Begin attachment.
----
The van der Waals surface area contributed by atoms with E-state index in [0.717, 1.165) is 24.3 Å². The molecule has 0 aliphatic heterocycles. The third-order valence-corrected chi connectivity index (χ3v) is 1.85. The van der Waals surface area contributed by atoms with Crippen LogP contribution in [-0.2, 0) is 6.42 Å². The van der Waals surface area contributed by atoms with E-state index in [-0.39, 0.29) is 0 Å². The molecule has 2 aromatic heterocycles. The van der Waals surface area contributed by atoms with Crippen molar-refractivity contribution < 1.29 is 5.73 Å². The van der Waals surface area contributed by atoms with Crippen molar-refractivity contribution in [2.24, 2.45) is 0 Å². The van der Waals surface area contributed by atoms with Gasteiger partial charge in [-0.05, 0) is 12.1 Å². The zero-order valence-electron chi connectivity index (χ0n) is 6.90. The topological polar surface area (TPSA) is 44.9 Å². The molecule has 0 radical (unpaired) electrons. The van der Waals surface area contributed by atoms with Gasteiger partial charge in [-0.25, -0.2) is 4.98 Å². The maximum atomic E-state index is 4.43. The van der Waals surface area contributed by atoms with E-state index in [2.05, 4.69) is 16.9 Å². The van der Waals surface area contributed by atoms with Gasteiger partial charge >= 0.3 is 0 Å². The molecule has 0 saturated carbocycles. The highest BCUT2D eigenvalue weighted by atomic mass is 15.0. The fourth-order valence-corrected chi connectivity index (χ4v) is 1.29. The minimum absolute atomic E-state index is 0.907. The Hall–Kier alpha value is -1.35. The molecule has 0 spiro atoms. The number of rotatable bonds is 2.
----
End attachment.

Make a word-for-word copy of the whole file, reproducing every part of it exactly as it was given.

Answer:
The van der Waals surface area contributed by atoms with E-state index in [0.717, 1.165) is 24.3 Å². The molecule has 0 aliphatic heterocycles. The third-order valence-corrected chi connectivity index (χ3v) is 1.85. The van der Waals surface area contributed by atoms with Crippen LogP contribution in [-0.2, 0) is 6.42 Å². The van der Waals surface area contributed by atoms with E-state index in [-0.39, 0.29) is 0 Å². The molecule has 2 aromatic heterocycles. The van der Waals surface area contributed by atoms with Crippen molar-refractivity contribution < 1.29 is 5.73 Å². The van der Waals surface area contributed by atoms with Crippen molar-refractivity contribution in [2.24, 2.45) is 0 Å². The van der Waals surface area contributed by atoms with Gasteiger partial charge in [-0.05, 0) is 12.1 Å². The zero-order valence-electron chi connectivity index (χ0n) is 6.90. The topological polar surface area (TPSA) is 44.9 Å². The molecule has 0 radical (unpaired) electrons. The van der Waals surface area contributed by atoms with Gasteiger partial charge in [-0.25, -0.2) is 4.98 Å². The maximum atomic E-state index is 4.43. The van der Waals surface area contributed by atoms with E-state index in [2.05, 4.69) is 16.9 Å². The van der Waals surface area contributed by atoms with Gasteiger partial charge >= 0.3 is 0 Å². The molecule has 0 saturated carbocycles. The highest BCUT2D eigenvalue weighted by atomic mass is 15.0. The fourth-order valence-corrected chi connectivity index (χ4v) is 1.29. The minimum absolute atomic E-state index is 0.907. The Hall–Kier alpha value is -1.35. The molecule has 0 spiro atoms. The number of rotatable bonds is 2.